Editor's note: This is part of a weeklong look at the Pro Football Hall of Fame Class of 2018, focusing on plays, moments or defining characteristics of the inductees.
Even as he prepares to enter the Pro Football Hall of Fame, former wide receiver Terrell Owens has managed to create controversy.
Upset that the doors to Canton, Ohio, didn't open for him immediately, Owens plans to take the unique step of not attending the Hall of Fame ceremonies. Instead, Owens announced he will be celebrating with family, friends, former teammates and fans at the University of Tennessee-Chattanooga, his alma mater, on induction day. It's a fitting move for a player who made a career of generating unforgettable (and sometimes absurd) moments.
Here's a look at five of the more memorable moments from Owens' career:
Celebrating on the star
The setting: Sept. 24, 2000, Texas Stadium in Irving, Texas.
What happened: Owens' reputation for outlandish celebrations made him one of the league's most polarizing players, but none drew the immediate (and physical) response that his midfield celebrations against the Dallas Cowboys did. After hauling in a 3-yard touchdown pass for the San Francisco 49ers in the second quarter, Owens raced to midfield, put the ball down and raised his arms in celebration while standing on the Cowboys' star logo. Dallas running back Emmitt Smith mimicked the celebration when he scored on a 1-yard touchdown run a little more than a minute later. But Owens wasn't done. After catching a 1-yard touchdown late in the fourth quarter, he again sprinted to the star for another round. This time, Dallas safety George Teague chased him down and delivered a physical hit to Owens, setting off a scrum between the teams with about four minutes left in a game the 49ers would win 41-24.
Quotable: "It had nothing to do with me trying to taunt my opponent, had nothing to do with me trying to taunt the Cowboys. ... Texas Stadium, there's a hole in the top of the building. They said, 'That's America's Team, God's looking down on America's Team.' My coach was like, 'Yo' -- he motivated me [to do this] -- 'This is what this is about. Go to the star, give your thanks to God, because he's watching down on this game, and show him who's the best player today.' And that's what I did. It had nothing to do with me taunting my opponent. But the media, that's what they say it is," Owens said on ESPN's Mike & Mike radio show in 2016.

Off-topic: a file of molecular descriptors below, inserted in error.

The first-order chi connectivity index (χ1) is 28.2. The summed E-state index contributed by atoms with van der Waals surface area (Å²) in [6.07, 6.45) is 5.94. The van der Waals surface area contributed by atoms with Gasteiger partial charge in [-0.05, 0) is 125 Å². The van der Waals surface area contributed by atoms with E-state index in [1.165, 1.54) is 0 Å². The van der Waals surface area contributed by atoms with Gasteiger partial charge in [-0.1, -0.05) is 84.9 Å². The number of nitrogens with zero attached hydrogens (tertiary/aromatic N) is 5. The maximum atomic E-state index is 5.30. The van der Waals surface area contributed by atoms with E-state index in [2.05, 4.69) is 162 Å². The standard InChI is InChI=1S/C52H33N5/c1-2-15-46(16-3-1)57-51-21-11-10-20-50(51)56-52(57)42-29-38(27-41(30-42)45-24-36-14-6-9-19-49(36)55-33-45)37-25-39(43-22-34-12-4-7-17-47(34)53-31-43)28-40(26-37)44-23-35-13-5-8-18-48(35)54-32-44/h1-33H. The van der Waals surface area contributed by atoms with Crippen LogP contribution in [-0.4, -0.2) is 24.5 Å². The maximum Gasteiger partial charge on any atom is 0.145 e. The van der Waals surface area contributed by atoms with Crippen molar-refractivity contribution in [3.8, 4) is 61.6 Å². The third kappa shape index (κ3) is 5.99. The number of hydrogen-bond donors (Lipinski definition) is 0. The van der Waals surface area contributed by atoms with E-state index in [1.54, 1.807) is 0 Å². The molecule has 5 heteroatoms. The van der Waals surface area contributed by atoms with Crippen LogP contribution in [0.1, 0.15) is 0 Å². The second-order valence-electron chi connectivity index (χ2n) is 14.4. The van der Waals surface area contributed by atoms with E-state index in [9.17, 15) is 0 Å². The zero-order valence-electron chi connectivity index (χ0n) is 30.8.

The Catch II
The setting: Jan. 3, 1999, Candlestick Park in San Francisco.
What happened: In a game that would otherwise go down as one of the most forgettable of his career, Owens made a game-winning, 25-yard touchdown catch with three seconds to go, pushing the Niners past the Green Bay Packers in an NFC wild-card game. Owens, who had struggled with dropped passes and a fumble that led to Green Bay's first touchdown earlier in the game, atoned for those miscues by grabbing the pass from Steve Young between a pair of Packers defenders and hanging on for the catch as he was hit from multiple angles. Owens would later call it the catch that ignited his career.
Quotable: "I was just happy I caught the ball. I knew I had to come back and make a big play after all those drops. I let the team down in the beginning, but luckily I got to come back and make a big play in the end," Owens told reporters after the game.
Toughing out Super Bowl XXXIX
The setting: Feb. 6, 2005, EverBank Field in Jacksonville, Florida.
What happened: Hampered by a fractured leg and ankle injury that put him out just seven weeks earlier, Owens played through his remaining pain and was instrumental in keeping the Eagles in the Super Bowl against the New England Patriots. Owens finished with nine catches for 122 yards despite not being at full speed. Owens earned plaudits for his toughness even though the Eagles eventually came up short in a 24-21 loss.